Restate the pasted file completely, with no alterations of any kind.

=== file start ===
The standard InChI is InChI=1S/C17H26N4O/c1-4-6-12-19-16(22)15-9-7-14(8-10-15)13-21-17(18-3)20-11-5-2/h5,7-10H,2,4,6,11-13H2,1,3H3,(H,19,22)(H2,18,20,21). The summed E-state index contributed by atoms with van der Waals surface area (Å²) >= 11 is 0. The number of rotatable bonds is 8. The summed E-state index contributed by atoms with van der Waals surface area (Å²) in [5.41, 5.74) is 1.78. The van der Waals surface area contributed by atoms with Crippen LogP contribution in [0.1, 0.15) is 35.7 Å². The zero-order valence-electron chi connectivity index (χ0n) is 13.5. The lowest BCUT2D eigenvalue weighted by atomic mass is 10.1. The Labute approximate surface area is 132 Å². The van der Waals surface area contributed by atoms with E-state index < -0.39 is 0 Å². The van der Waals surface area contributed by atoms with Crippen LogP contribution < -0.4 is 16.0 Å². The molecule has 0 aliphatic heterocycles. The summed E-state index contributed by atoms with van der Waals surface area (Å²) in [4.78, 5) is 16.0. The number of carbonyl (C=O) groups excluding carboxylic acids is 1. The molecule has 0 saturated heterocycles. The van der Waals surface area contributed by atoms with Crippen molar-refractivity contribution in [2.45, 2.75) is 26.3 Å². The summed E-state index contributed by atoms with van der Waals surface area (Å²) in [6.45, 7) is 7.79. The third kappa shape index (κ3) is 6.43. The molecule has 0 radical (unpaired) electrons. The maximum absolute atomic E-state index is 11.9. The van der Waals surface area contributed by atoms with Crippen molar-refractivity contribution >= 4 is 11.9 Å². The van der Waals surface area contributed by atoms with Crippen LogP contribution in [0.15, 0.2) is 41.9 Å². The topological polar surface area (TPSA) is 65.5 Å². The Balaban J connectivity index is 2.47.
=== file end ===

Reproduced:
The standard InChI is InChI=1S/C17H26N4O/c1-4-6-12-19-16(22)15-9-7-14(8-10-15)13-21-17(18-3)20-11-5-2/h5,7-10H,2,4,6,11-13H2,1,3H3,(H,19,22)(H2,18,20,21). The summed E-state index contributed by atoms with van der Waals surface area (Å²) >= 11 is 0. The number of rotatable bonds is 8. The summed E-state index contributed by atoms with van der Waals surface area (Å²) in [5.41, 5.74) is 1.78. The van der Waals surface area contributed by atoms with Crippen LogP contribution in [0.1, 0.15) is 35.7 Å². The zero-order valence-electron chi connectivity index (χ0n) is 13.5. The lowest BCUT2D eigenvalue weighted by atomic mass is 10.1. The Labute approximate surface area is 132 Å². The van der Waals surface area contributed by atoms with E-state index < -0.39 is 0 Å². The van der Waals surface area contributed by atoms with Crippen LogP contribution < -0.4 is 16.0 Å². The molecule has 0 aliphatic heterocycles. The summed E-state index contributed by atoms with van der Waals surface area (Å²) in [4.78, 5) is 16.0. The number of carbonyl (C=O) groups excluding carboxylic acids is 1. The molecule has 0 saturated heterocycles. The van der Waals surface area contributed by atoms with Crippen molar-refractivity contribution in [2.45, 2.75) is 26.3 Å². The summed E-state index contributed by atoms with van der Waals surface area (Å²) in [6.45, 7) is 7.79. The third kappa shape index (κ3) is 6.43. The molecule has 0 radical (unpaired) electrons. The maximum absolute atomic E-state index is 11.9. The van der Waals surface area contributed by atoms with Crippen molar-refractivity contribution >= 4 is 11.9 Å². The van der Waals surface area contributed by atoms with Crippen LogP contribution in [0.15, 0.2) is 41.9 Å². The topological polar surface area (TPSA) is 65.5 Å². The Balaban J connectivity index is 2.47.